Season 11 Innovators

Profile of

Layth Hamad

Smart Medical Mask Kit


A true science enthusiast – Layth’s passion for technology and electronics started at a young age. As a little boy, he used to buy electronic toys just so he could disassemble them and discover how they worked. 


He channeled this love in ways that went beyond his education. While he was studying for a bachelor’s degree in computer engineering at Jordan University of Science and Technology, he simultaneously acted as a Google Student Ambassador, acting as a liaison between the company and his fellow students. The Jordanian engineer was especially intrigued by the concept of the internet of things (IoT), which connects physical objects to other devices or systems through wireless networks and the Internet to make them more user-friendly.


For the past five years, Layth has worked at the Qatar Mobility Innovations Center as a Senior IoT Systems Engineer, searching for innovative ways to connect hardware through new methods of collecting and analyzing data. He dreams of building smart cities, much like the futuristic Msheirib Downtown development in Doha,  Qatar, that feature a universally accessible ecosystem that increases the quality of life of its residents. 


His Stars of Science journey started way before 2021. Working at Qatar Science & Technology Park – the home of Stars of Science – he has been watching participants from past seasons achieve their innovation dreams. Now, he has a chance to realize his own.


About the Project 

Inspired by the COVID-19 pandemic, Layth started thinking about one of the smallest yet most essential pieces of our wardrobe - the mask. The Jordanian observed that a mask’s effectiveness at preventing the spread of the coronavirus was highly dependent on how the user wore it and the amount of time it was used.  He found that the principle of IoT – the communication between objects and sensors as well as the realtime analysis of data-  could be applied to help correct improper mask usage.


Layth’s invention, the Smart Reusable Medical Mask Kit, consists of a mask clip and a sterilization box. The clip is a small device that is attached to one’s mask and rests on the neck to alleviate pain from wearing the cover on the ears for long periods. The smart clip maintains a connection to a phone application, which would track the precise position and tightness of the mask to the user’s face,  and record the amount of time the mask has been used for.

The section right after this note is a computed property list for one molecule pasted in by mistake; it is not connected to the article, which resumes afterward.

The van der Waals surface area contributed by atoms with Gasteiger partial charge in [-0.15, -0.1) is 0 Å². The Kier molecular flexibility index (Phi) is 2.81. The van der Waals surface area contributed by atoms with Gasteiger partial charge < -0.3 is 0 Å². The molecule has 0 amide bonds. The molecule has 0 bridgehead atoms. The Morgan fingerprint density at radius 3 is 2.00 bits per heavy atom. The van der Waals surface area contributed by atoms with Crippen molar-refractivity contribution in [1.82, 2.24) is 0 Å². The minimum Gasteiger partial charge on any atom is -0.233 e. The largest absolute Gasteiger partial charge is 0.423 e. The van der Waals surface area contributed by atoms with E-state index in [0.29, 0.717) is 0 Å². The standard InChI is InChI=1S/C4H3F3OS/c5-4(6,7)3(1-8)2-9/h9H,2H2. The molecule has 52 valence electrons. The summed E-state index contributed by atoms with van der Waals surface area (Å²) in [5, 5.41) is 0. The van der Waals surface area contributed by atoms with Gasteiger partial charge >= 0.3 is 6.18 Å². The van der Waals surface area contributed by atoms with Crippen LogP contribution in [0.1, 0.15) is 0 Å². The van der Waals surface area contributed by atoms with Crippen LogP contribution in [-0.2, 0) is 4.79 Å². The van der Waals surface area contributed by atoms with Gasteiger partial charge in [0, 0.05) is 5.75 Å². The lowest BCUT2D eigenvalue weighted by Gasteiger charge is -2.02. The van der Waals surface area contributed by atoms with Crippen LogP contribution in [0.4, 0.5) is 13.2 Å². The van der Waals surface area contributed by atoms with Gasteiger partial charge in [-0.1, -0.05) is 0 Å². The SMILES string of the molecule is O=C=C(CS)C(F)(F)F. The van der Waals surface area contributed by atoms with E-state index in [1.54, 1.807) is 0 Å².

It would then automatically send alerts through the phone application if the mask is worn incorrectly. In addition, it sends a message when the mask has been used for an extended period of time and is in need of a proper cleaning.


Enter the sterilization box! The box disinfects all parts of the mask using ultraviolet lights. This helps reduce the increased mask pollution that is happening currently around the world.



Believing that science and technology are the keys to real change and betterment in people’s lives, Layth hopes he can feel the satisfaction of seeing his innovation being used and protecting people’s health.


“The pandemic gave us a small glimpse into the struggle of people who are forced to use masks prior to COVID-19  for decades, as it has been used by millions of people with impaired immunity and those with respiratory problems, at which face masks are their daily protection companion. Thus, alleviating their suffering even for a tiny bit is enough motivation for me,” he said.


The Smart Reusable Medical Mask Kit could help communities better ensure that they remain protected from the COVID-19 pandemic, as it could potentially help its users make more effective use of their masks through easy-to-follow alerts directly from their phone.


The environment would also benefit massively from Layth’s invention. Disposable masks have significantly added to the amount of plastic waste generated around the world, and the Smart Reusable Medical Mask Kit would remove a significant amount of garbage from the world’s ecosystems without compromising the health of its communities.